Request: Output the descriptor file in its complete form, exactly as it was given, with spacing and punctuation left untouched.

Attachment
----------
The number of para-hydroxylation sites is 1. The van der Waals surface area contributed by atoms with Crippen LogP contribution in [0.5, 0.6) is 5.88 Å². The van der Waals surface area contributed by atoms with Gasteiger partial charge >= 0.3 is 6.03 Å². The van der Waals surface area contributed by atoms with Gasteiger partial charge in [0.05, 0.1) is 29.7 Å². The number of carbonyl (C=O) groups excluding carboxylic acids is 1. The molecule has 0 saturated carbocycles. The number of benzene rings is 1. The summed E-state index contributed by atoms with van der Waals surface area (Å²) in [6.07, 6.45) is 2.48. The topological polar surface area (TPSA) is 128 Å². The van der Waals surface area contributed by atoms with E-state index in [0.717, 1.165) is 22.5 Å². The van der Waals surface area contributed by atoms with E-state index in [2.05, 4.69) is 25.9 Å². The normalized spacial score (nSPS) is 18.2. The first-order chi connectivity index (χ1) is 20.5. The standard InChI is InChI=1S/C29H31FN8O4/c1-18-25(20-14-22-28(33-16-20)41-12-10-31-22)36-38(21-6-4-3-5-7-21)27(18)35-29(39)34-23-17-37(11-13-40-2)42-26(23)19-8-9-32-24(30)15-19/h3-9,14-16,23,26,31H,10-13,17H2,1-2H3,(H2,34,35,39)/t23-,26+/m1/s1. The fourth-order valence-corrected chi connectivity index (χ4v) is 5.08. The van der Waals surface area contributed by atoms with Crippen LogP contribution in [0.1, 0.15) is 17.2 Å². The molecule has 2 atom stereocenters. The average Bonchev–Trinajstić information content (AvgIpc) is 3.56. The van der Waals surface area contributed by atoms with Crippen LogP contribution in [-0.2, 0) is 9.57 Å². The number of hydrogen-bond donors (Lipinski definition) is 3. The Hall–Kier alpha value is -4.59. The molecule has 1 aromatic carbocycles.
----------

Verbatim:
The number of para-hydroxylation sites is 1. The van der Waals surface area contributed by atoms with Crippen LogP contribution in [0.5, 0.6) is 5.88 Å². The van der Waals surface area contributed by atoms with Gasteiger partial charge >= 0.3 is 6.03 Å². The van der Waals surface area contributed by atoms with Gasteiger partial charge in [0.05, 0.1) is 29.7 Å². The number of carbonyl (C=O) groups excluding carboxylic acids is 1. The molecule has 0 saturated carbocycles. The number of benzene rings is 1. The summed E-state index contributed by atoms with van der Waals surface area (Å²) in [6.07, 6.45) is 2.48. The topological polar surface area (TPSA) is 128 Å². The van der Waals surface area contributed by atoms with E-state index in [0.717, 1.165) is 22.5 Å². The van der Waals surface area contributed by atoms with E-state index in [2.05, 4.69) is 25.9 Å². The normalized spacial score (nSPS) is 18.2. The first-order chi connectivity index (χ1) is 20.5. The standard InChI is InChI=1S/C29H31FN8O4/c1-18-25(20-14-22-28(33-16-20)41-12-10-31-22)36-38(21-6-4-3-5-7-21)27(18)35-29(39)34-23-17-37(11-13-40-2)42-26(23)19-8-9-32-24(30)15-19/h3-9,14-16,23,26,31H,10-13,17H2,1-2H3,(H2,34,35,39)/t23-,26+/m1/s1. The fourth-order valence-corrected chi connectivity index (χ4v) is 5.08. The van der Waals surface area contributed by atoms with Crippen LogP contribution in [0.1, 0.15) is 17.2 Å². The molecule has 2 atom stereocenters. The average Bonchev–Trinajstić information content (AvgIpc) is 3.56. The van der Waals surface area contributed by atoms with Crippen LogP contribution in [-0.2, 0) is 9.57 Å². The number of hydrogen-bond donors (Lipinski definition) is 3. The Hall–Kier alpha value is -4.59. The molecule has 1 aromatic carbocycles.